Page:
Is Oregano Oil the New Argan Oil? and What makes It So Special?

Is Oregano Oil the New Argan Oil? and What makes It So Special?
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From muscle aches, skin problems and upset stomachs to sore throats, headaches, athlete’s foot, and so much more, oil can help.

I know what you’re thinking: “How can some spice in my grandmother’s kitchen help me?” Well, for starters, it’s not the same oregano you put on your food. This type of oregano (Origanum Vulgare), has been found to soothe multiple health issues and ailments. The one in your grandmother’s kitchen (Origanum Marjoram) is probably great in your food, but don’t go rubbing that one on your skin!

But seriously, if you are looking for alternative ways to address some of your health issues and discomforts, read on.

Oregano oil helps with all of that?!

You’ve probably heard a bit about the power of oils and aromatherapy. For instance, lavender is great for sleeping and peppermint oil is known to help ease headaches. But what about oregano oil? Oregano oil, which is similar to tea tree oil, also has many healing benefits and is known to treat or help prevent an assortment of health issues. According to WebMD, it can help with: [1]

  • Coughs
  • Asthma
  • Bronchitis
  • Heartburn
  • Menstrual cramps
  • Rheumatoid arthritis
  • Urinary tract disorders
  • Headaches
  • Heart conditions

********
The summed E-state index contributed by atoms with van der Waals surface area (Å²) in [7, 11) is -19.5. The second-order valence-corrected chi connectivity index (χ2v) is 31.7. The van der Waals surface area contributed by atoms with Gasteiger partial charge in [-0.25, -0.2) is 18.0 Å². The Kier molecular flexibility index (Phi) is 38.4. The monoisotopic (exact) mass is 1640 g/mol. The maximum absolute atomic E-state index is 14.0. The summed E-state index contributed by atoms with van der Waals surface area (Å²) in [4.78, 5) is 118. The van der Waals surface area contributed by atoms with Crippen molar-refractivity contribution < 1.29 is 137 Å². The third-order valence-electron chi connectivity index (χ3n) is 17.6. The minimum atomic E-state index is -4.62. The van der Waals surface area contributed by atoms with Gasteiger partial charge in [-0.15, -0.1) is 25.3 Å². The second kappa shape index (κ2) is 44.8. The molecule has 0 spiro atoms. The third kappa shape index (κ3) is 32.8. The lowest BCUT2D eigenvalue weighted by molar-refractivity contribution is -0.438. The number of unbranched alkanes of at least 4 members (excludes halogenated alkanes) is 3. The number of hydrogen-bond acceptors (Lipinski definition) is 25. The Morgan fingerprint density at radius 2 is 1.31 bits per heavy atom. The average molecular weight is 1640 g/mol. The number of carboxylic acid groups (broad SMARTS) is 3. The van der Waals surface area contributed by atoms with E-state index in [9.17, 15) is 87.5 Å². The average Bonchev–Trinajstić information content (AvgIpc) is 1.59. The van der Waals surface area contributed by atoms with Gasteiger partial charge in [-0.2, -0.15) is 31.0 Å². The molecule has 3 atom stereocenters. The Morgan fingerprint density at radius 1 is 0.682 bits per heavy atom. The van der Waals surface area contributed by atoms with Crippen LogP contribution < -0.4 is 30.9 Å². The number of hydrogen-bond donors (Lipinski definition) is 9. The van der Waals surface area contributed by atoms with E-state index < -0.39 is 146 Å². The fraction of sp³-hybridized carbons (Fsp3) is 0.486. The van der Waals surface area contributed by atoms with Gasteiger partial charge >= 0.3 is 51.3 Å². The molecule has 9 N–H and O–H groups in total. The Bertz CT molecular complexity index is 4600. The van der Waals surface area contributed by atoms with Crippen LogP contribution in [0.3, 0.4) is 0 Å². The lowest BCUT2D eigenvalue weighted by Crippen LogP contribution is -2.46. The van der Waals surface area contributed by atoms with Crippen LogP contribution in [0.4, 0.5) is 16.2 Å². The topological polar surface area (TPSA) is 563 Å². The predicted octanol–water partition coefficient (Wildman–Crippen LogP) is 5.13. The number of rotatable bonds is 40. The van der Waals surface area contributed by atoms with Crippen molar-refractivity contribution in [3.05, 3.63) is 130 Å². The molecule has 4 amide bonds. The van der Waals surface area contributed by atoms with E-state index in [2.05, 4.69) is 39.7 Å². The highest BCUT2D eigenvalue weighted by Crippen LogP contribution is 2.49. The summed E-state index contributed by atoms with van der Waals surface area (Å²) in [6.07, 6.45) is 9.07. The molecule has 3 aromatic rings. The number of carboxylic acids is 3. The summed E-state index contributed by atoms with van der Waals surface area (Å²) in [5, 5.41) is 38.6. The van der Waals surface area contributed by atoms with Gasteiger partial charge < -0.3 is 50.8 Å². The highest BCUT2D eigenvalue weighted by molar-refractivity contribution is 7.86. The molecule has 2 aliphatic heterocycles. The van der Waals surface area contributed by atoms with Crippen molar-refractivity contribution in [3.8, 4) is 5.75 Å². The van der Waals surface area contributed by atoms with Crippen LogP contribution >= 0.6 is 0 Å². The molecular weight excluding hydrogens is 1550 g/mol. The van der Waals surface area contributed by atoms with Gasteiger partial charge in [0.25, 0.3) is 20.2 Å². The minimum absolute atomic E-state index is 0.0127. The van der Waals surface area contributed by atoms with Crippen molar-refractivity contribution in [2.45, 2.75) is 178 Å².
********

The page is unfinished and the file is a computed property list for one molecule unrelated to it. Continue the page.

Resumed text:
This is just a small sampling of what oregano oil can do. It’s also known for its antioxidants and anti-inflammatory properties, among other benefits.

Side effects of using Oregano Oil

As with anything you put in your body, it’s always good to consult your doctor before trying a new supplement as well as to get a general overview of your health. That’s because people can have various reactions. For instance, oregano oil has not been tested with pregnant women, so pregnant women should avoid. [2]

Also, if you use it in high doses, it could cause skin irritation. And if you know you’ve already had negative reactions with other oils such as mint, sage, basil, marjoram or lavender, you may want to steer clear of oregano oil. [3]

You Can Use Oregano Oil In Many Ways

Oregano oil can be taken in a few ways. Some people ingest it by mouth either by taking the oil or the pill form. You can also simply rub it on the skin. For example, for issues such as fatigue, ear infections, sinus pain, allergies and more, you can take it by mouth. Some people with ear aches or sore throat simply mix a few drops in a glass of water to alleviate their pain. [4] In addition, you can apply it to the skin for things like bug bites, athlete’s foot, psoriasis, ringworm and muscle pain. [5]

You Can Either buy it or make your own

You can buy oregano oil at most big-name store chains as well as health food stores. However, you can also make it yourself, but it can take a while. Want to try? [6]

You will need chopped oregano leaves, grape seed, almond or olive oil (just choose one), and 2 clean, sanitized jars with lids. Boil water in a saucepan, then turn off the heat after it has reached the boiling point. Put your oil and oregano leaves in the jar. Place the jar in the boiled water and leave it in there a few minutes, about 5 to 10.

Take the jar out and make sure you place it in an area where there will be plenty of sunlight. Leave it for about two weeks, but be sure to shake the jar every couple of days. After you let it sit for a couple of weeks, strain oil from the leaves and put into another clean, sanitized jar. It doesn’t need to be refrigerated, just store in a cool, dry place.

While oregano oil may not have been an oil you have been extremely familiar with, there’s no denying it has healing benefits that you are sure to find useful.

Featured photo credit: Pex via static.pexels.com

Reference

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